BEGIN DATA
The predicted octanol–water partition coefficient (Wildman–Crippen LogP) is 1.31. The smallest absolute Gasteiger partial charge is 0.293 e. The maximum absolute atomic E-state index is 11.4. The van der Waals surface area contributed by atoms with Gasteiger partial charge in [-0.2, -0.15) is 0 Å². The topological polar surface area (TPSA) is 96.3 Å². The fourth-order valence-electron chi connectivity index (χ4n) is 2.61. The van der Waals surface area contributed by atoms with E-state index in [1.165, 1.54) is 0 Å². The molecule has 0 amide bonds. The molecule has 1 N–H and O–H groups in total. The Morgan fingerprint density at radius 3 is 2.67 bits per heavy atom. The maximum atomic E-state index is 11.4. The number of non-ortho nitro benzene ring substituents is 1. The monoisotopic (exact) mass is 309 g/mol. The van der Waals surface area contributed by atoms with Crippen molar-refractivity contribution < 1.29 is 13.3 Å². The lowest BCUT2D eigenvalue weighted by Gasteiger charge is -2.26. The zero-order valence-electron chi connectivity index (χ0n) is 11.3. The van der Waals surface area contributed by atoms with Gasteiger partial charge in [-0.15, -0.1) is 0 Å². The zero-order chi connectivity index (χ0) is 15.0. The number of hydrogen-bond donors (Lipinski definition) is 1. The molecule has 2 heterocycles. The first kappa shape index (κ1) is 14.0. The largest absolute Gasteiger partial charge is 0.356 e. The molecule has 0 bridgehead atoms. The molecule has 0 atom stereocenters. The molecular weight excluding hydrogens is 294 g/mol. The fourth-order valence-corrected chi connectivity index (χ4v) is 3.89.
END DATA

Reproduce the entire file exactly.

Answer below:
The predicted octanol–water partition coefficient (Wildman–Crippen LogP) is 1.31. The smallest absolute Gasteiger partial charge is 0.293 e. The maximum absolute atomic E-state index is 11.4. The van der Waals surface area contributed by atoms with Gasteiger partial charge in [-0.2, -0.15) is 0 Å². The topological polar surface area (TPSA) is 96.3 Å². The fourth-order valence-electron chi connectivity index (χ4n) is 2.61. The van der Waals surface area contributed by atoms with E-state index in [1.165, 1.54) is 0 Å². The molecule has 0 amide bonds. The molecule has 1 N–H and O–H groups in total. The Morgan fingerprint density at radius 3 is 2.67 bits per heavy atom. The maximum atomic E-state index is 11.4. The number of non-ortho nitro benzene ring substituents is 1. The monoisotopic (exact) mass is 309 g/mol. The van der Waals surface area contributed by atoms with Crippen molar-refractivity contribution < 1.29 is 13.3 Å². The lowest BCUT2D eigenvalue weighted by Gasteiger charge is -2.26. The zero-order valence-electron chi connectivity index (χ0n) is 11.3. The van der Waals surface area contributed by atoms with Gasteiger partial charge in [-0.15, -0.1) is 0 Å². The zero-order chi connectivity index (χ0) is 15.0. The number of hydrogen-bond donors (Lipinski definition) is 1. The molecule has 2 heterocycles. The first kappa shape index (κ1) is 14.0. The largest absolute Gasteiger partial charge is 0.356 e. The molecule has 0 bridgehead atoms. The molecule has 0 atom stereocenters. The molecular weight excluding hydrogens is 294 g/mol. The fourth-order valence-corrected chi connectivity index (χ4v) is 3.89.